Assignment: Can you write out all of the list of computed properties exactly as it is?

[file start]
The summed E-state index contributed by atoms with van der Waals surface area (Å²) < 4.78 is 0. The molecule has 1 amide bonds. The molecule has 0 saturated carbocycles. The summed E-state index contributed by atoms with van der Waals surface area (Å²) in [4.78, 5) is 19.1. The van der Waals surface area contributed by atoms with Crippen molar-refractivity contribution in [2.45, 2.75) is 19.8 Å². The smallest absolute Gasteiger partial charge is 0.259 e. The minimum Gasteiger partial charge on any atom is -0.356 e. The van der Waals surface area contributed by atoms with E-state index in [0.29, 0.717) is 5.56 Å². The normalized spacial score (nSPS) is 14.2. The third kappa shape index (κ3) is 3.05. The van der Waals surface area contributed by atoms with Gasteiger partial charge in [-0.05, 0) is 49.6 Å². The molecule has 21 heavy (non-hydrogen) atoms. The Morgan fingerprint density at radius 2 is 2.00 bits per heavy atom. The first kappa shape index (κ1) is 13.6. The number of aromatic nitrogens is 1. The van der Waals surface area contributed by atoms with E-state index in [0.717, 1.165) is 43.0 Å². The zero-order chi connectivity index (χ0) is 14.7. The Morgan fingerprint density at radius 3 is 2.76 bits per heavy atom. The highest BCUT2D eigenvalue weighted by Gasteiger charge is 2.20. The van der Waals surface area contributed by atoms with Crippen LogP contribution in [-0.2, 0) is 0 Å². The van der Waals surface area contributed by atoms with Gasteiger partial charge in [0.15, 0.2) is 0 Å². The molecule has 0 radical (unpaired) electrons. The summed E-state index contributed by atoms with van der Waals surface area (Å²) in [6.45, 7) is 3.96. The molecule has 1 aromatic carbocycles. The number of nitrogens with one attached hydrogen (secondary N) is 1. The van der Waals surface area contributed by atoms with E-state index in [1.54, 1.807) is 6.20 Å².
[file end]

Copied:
The summed E-state index contributed by atoms with van der Waals surface area (Å²) < 4.78 is 0. The molecule has 1 amide bonds. The molecule has 0 saturated carbocycles. The summed E-state index contributed by atoms with van der Waals surface area (Å²) in [4.78, 5) is 19.1. The van der Waals surface area contributed by atoms with Crippen molar-refractivity contribution in [2.45, 2.75) is 19.8 Å². The smallest absolute Gasteiger partial charge is 0.259 e. The minimum Gasteiger partial charge on any atom is -0.356 e. The van der Waals surface area contributed by atoms with E-state index in [0.29, 0.717) is 5.56 Å². The normalized spacial score (nSPS) is 14.2. The third kappa shape index (κ3) is 3.05. The van der Waals surface area contributed by atoms with Gasteiger partial charge in [-0.05, 0) is 49.6 Å². The molecule has 21 heavy (non-hydrogen) atoms. The Morgan fingerprint density at radius 2 is 2.00 bits per heavy atom. The first kappa shape index (κ1) is 13.6. The number of aromatic nitrogens is 1. The van der Waals surface area contributed by atoms with E-state index in [0.717, 1.165) is 43.0 Å². The zero-order chi connectivity index (χ0) is 14.7. The Morgan fingerprint density at radius 3 is 2.76 bits per heavy atom. The highest BCUT2D eigenvalue weighted by Gasteiger charge is 2.20. The van der Waals surface area contributed by atoms with Crippen LogP contribution in [-0.2, 0) is 0 Å². The van der Waals surface area contributed by atoms with Gasteiger partial charge in [0.15, 0.2) is 0 Å². The molecule has 0 radical (unpaired) electrons. The summed E-state index contributed by atoms with van der Waals surface area (Å²) in [6.45, 7) is 3.96. The molecule has 1 aromatic carbocycles. The number of nitrogens with one attached hydrogen (secondary N) is 1. The van der Waals surface area contributed by atoms with E-state index in [1.54, 1.807) is 6.20 Å².